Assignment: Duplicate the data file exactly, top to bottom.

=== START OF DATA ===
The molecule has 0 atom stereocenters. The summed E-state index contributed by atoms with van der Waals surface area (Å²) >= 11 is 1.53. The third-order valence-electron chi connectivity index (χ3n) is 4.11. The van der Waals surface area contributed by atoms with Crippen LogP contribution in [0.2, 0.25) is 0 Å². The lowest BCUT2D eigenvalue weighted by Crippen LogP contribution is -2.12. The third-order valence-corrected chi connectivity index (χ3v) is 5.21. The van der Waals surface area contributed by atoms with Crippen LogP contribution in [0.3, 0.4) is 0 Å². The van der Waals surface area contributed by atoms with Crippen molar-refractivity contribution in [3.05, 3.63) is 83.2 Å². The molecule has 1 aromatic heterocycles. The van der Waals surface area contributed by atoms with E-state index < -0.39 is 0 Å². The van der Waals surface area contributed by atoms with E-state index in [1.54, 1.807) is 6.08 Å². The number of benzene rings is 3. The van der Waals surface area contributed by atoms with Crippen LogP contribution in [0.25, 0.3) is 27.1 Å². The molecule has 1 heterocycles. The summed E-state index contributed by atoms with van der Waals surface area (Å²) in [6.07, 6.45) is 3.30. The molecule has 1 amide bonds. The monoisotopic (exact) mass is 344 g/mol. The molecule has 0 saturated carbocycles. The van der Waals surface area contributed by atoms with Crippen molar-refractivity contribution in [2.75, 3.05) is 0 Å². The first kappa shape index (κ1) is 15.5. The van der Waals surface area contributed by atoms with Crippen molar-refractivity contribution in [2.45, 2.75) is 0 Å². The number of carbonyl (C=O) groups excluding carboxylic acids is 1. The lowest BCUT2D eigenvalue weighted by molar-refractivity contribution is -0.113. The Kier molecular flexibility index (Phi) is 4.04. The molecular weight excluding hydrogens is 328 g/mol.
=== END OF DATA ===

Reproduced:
The molecule has 0 atom stereocenters. The summed E-state index contributed by atoms with van der Waals surface area (Å²) >= 11 is 1.53. The third-order valence-electron chi connectivity index (χ3n) is 4.11. The van der Waals surface area contributed by atoms with Crippen LogP contribution in [0.2, 0.25) is 0 Å². The lowest BCUT2D eigenvalue weighted by Crippen LogP contribution is -2.12. The third-order valence-corrected chi connectivity index (χ3v) is 5.21. The van der Waals surface area contributed by atoms with Crippen LogP contribution in [0.3, 0.4) is 0 Å². The van der Waals surface area contributed by atoms with Crippen molar-refractivity contribution in [3.05, 3.63) is 83.2 Å². The molecule has 1 aromatic heterocycles. The van der Waals surface area contributed by atoms with E-state index < -0.39 is 0 Å². The van der Waals surface area contributed by atoms with E-state index in [1.54, 1.807) is 6.08 Å². The number of benzene rings is 3. The van der Waals surface area contributed by atoms with Crippen LogP contribution in [0.25, 0.3) is 27.1 Å². The molecule has 1 heterocycles. The summed E-state index contributed by atoms with van der Waals surface area (Å²) in [6.07, 6.45) is 3.30. The molecule has 1 amide bonds. The monoisotopic (exact) mass is 344 g/mol. The molecule has 0 saturated carbocycles. The van der Waals surface area contributed by atoms with Crippen molar-refractivity contribution in [2.75, 3.05) is 0 Å². The first kappa shape index (κ1) is 15.5. The van der Waals surface area contributed by atoms with Crippen molar-refractivity contribution in [2.45, 2.75) is 0 Å². The number of carbonyl (C=O) groups excluding carboxylic acids is 1. The lowest BCUT2D eigenvalue weighted by molar-refractivity contribution is -0.113. The Kier molecular flexibility index (Phi) is 4.04. The molecular weight excluding hydrogens is 328 g/mol.